That’s exactly what Statistics NZ’s Dr John Mitchell set out to record when refocusing on how to count the hard-to-reach. “Many of them have high needs in terms of government services. Since government spending decisions are made on the basis of census data it’s even more important they are counted.”

Without needing as many people to go door-to-door this time, John says they could dedicate field officers to target people who couldn’t be reached with an internet code.

“That includes groups who are low responding and need more encouragement and assistance to be enabled to do the census. We had a community engagement team out talking to many communities – Māori, Pacific, culturally and linguistically diverse communities – getting the message across why it’s important to do the census, and looking at ways to enable them. A subset of that was obviously the rough sleeping homeless.”

As John’s team was out engaging, Michelle was also looking for ways to enable taumai to take part in the census. The organisation had worked hard to encourage them to vote in last year’s election, and many did. The feeling of empowerment, of having a say and being heard, remained.

John and Michelle came up with the idea of having census officers at the ministry – and other similar organisations around the country – to help marginalised people fill in the census.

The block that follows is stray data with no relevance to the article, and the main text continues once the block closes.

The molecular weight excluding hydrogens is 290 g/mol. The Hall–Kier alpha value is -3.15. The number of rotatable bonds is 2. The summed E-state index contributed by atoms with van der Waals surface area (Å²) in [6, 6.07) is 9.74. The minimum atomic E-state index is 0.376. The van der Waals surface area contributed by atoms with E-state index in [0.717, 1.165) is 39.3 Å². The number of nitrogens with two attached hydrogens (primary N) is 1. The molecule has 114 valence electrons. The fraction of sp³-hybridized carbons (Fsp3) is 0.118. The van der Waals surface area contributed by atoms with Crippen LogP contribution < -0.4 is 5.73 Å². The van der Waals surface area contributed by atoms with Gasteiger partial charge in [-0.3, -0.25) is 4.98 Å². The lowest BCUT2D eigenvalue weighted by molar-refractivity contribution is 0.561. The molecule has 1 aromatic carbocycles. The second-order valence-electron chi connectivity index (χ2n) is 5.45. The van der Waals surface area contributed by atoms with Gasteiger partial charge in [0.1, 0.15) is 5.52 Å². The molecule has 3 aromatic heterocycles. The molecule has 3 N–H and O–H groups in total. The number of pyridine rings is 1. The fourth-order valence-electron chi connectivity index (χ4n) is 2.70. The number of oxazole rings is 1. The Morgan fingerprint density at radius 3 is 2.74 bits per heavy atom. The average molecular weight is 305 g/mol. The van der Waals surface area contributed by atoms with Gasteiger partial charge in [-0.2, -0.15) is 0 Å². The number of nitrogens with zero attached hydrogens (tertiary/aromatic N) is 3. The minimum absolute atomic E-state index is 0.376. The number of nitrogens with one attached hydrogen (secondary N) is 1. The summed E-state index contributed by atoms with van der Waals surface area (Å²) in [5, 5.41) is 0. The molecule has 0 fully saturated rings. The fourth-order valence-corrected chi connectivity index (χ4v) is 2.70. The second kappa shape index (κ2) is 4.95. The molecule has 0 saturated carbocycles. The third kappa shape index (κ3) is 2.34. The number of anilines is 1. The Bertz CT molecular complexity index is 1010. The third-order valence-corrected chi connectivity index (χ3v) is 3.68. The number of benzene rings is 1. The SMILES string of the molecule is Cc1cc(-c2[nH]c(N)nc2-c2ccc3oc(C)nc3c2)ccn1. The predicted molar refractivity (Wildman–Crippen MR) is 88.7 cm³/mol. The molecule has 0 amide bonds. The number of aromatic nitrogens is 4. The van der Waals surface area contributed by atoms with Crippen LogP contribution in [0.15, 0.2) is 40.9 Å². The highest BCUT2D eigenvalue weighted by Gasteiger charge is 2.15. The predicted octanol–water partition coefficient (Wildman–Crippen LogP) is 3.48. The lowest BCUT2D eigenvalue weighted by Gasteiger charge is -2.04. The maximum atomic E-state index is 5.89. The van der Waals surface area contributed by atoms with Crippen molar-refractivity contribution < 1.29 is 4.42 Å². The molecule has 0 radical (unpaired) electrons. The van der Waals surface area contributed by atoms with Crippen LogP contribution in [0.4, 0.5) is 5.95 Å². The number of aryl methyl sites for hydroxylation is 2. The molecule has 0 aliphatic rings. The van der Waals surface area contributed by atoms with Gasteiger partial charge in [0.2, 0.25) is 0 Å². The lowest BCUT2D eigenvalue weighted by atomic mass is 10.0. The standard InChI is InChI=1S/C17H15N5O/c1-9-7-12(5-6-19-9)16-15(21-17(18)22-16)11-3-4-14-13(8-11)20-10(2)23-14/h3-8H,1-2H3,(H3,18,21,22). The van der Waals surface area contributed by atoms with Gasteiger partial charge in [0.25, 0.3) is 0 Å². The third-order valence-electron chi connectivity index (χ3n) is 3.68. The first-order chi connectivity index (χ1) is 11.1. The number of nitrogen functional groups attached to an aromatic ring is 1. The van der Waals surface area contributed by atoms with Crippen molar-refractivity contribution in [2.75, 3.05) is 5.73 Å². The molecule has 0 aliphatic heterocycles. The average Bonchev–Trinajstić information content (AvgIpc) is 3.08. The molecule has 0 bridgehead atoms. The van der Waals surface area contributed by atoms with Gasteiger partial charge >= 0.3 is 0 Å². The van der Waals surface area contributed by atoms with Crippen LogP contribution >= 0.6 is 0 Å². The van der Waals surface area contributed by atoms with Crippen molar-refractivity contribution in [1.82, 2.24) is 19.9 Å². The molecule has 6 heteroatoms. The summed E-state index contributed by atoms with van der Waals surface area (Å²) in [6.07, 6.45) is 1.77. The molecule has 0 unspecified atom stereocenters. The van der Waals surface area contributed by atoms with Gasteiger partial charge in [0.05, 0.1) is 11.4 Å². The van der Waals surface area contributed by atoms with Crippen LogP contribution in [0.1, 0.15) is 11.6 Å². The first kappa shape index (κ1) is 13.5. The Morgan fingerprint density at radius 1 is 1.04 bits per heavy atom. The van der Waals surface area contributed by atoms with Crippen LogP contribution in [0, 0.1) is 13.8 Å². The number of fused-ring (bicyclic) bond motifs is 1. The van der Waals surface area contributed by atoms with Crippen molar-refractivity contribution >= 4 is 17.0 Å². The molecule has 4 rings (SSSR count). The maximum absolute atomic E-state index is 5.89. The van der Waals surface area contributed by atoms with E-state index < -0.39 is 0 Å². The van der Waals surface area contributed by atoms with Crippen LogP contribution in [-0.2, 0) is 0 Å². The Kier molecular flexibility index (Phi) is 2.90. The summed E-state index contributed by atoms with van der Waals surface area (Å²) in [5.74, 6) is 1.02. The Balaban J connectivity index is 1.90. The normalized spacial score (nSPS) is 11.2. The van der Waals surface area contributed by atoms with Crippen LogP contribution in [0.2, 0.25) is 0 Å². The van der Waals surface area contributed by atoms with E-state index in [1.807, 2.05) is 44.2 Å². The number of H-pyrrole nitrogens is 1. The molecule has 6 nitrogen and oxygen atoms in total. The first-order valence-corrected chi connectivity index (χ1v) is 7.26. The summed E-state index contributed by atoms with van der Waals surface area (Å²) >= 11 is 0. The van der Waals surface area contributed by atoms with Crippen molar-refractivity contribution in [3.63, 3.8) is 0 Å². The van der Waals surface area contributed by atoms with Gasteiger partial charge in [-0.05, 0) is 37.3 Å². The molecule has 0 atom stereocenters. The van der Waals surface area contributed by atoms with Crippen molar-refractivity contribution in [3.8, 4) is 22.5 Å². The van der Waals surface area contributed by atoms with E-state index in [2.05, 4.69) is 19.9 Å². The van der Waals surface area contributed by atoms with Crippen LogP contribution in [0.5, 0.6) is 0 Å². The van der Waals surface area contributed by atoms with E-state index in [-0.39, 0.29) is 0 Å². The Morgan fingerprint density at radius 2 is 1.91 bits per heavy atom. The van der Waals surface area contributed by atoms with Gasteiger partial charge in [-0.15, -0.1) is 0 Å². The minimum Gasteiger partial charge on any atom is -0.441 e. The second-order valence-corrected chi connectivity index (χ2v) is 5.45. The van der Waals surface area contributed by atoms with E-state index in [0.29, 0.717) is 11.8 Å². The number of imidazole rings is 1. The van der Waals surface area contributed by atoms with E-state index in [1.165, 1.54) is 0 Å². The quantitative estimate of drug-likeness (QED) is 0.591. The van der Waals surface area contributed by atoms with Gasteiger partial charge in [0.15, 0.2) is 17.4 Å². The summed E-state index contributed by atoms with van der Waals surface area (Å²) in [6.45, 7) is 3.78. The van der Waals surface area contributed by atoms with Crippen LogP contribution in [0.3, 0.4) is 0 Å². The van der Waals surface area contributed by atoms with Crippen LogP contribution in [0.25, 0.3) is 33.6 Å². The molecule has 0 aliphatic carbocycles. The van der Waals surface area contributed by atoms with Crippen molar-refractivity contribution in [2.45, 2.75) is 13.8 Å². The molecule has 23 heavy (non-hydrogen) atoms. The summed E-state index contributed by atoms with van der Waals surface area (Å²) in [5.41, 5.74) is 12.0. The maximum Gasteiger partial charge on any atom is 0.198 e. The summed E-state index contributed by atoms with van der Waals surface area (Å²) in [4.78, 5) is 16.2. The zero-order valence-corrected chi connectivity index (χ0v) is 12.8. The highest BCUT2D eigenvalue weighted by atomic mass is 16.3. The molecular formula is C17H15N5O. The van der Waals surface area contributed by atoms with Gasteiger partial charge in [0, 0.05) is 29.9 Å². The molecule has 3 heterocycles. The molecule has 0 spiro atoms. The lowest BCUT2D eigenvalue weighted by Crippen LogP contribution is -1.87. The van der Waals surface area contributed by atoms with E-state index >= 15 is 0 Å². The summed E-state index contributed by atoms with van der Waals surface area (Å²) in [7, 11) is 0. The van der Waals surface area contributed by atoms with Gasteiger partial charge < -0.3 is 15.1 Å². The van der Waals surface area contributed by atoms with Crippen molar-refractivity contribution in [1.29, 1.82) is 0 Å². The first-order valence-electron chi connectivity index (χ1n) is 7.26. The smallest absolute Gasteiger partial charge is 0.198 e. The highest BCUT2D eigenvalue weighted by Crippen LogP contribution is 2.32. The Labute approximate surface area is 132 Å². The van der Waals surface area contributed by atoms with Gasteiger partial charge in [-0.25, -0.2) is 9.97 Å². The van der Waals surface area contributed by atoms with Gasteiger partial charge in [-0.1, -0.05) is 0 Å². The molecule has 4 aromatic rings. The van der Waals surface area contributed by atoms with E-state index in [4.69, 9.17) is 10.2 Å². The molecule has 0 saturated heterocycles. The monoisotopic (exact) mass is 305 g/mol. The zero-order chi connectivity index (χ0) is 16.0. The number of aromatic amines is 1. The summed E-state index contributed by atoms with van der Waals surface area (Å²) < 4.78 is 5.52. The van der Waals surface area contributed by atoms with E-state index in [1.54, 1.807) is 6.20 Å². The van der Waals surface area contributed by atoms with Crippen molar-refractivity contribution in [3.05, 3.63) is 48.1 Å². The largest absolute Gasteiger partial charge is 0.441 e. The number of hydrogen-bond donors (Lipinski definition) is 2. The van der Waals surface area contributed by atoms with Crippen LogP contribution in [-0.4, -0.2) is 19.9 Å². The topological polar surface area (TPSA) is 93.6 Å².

“Usually that’s done by a street count,” says John. “Where field officers walk along looking for people sleeping rough, and try to persuade them to give enough information to complete at least some of the individual form.

“This census we’ve taken a multi-faceted approach. We’ve done a street count, but in eight cities we’ve worked with organisations who engaged directly using different approaches depending on what would suit their clients.”

“It seems to have gone well, with lots of buy-in by letting the people the rough sleepers know and trust recommend doing the census.”

Trust is certainly a major issue for  taumai and others like them. While voting is just ticking a box, filling out the census means handing over personal information.